Editorial – Yee haw! It’s rodeo time

Richard Froese

Yeeeeeeha!
Rodeo time is returning in rural communities around Alberta!
Many small-town rodeos, stampedes and agricultural fairs are back in full swing after being cancelled the last two years by COVID-19 restrictions.
Anyone who has ever lived in a rural farming region will say that the rodeo or fair is the biggest local event of the year.
One of the biggest rodeos in the Alberta Peace region celebrates a special milestone, delayed by two years. The 60th annual High Prairie Elks Pro Rodeo is getting all geared up for Aug. 2-3.
Like any fair or stampede, the High Prairie rodeo is a family and community affair. It is a time for people in the region to show their community spirit.
The High Prairie Rodeo has been renowned for its strong community support from businesses, organizations, municipalities and individuals to showcase the rural roots and spirit of the region.
Two full days of fun is planned for people of all ages. Rodeo action and entertainment is the big draw as many riders come off the world stage after competing at the Calgary Stampede. Many local riders will also horse around in the rodeo.
To celebrate the 60th annual rodeo, the High Prairie Elks are planning many special activities to honour the roots and history of the rodeo and the agricultural region.
A parade on opening day kicks off the big event. Then it will be off to the rodeo grounds for food, fun, family and friends in the midway and cowboys, rodeo queens and comedy at the rodeo.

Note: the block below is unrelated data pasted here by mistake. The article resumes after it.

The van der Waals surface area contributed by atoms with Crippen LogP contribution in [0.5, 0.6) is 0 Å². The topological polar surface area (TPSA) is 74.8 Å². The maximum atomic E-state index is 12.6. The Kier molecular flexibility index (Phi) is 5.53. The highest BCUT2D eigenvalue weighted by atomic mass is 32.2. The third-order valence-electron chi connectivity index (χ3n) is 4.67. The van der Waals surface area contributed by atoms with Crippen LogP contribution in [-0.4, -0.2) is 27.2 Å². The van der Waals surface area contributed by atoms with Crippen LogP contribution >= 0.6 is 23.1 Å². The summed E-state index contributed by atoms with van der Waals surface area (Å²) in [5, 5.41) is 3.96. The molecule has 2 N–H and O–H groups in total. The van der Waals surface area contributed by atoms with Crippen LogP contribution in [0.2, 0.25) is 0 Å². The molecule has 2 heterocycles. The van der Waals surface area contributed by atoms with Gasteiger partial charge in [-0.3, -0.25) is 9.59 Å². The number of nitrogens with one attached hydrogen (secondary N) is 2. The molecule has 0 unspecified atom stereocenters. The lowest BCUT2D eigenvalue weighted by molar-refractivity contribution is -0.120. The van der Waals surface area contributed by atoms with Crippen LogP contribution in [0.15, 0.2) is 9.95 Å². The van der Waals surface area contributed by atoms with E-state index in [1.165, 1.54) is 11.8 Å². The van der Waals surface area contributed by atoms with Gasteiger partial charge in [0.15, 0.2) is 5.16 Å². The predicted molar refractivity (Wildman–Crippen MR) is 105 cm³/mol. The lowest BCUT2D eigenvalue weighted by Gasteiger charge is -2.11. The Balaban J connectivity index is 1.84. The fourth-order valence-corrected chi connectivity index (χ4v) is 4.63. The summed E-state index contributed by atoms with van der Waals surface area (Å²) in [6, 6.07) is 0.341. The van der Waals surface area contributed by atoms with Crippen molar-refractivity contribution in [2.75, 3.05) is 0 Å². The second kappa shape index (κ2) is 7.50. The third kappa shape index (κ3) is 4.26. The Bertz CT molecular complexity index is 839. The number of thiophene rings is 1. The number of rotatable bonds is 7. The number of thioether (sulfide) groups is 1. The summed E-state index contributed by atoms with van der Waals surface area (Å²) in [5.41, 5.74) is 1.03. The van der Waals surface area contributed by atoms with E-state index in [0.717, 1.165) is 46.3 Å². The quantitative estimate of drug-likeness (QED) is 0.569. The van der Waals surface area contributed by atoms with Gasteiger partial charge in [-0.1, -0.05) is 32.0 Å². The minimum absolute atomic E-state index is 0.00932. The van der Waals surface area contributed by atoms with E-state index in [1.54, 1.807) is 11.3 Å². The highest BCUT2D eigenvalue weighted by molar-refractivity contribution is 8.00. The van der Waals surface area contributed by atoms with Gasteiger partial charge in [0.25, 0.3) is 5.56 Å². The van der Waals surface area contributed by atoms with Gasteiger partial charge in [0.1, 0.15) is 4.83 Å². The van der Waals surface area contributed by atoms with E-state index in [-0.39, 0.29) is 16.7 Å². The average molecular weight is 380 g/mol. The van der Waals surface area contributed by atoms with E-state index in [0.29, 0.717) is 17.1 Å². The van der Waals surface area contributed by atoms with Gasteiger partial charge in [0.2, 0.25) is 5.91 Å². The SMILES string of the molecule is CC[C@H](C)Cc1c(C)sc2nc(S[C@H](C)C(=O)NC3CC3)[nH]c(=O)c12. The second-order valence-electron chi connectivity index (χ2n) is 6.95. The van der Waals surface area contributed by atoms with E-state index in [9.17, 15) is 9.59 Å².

It will surely be an event to mark on the calendar!
Many people have been waiting since 2019 for the special celebration of the popular major summer event.
Rodeos, stampedes and fairs throughout the Peace region and province have long histories. Like any major event, it takes plenty of dedicated volunteers to serve in various roles to keep the operation and program functioning. Without volunteers, those events simply don’t and won’t happen.
Even before the COVID pandemic, many organizations struggled to recruit and retain volunteers.
Organizers invite people to volunteer for various roles. All it takes is a shift for two or three hours a day.
Volunteers are part of a team that makes any event work.
Volunteers offer their time and skills because they want to contribute to their community and to serve others. They have a heart be part of an event or project to benefit the community and others.
Volunteers have pride in their community and want to enhance life and culture.
Volunteering for a milestone event will make it even more special and memorable.
For full details about the 60th annual High Prairie Elks Pro Rodeo, watch for the special supplement in the South Peace News print issue of July 27.

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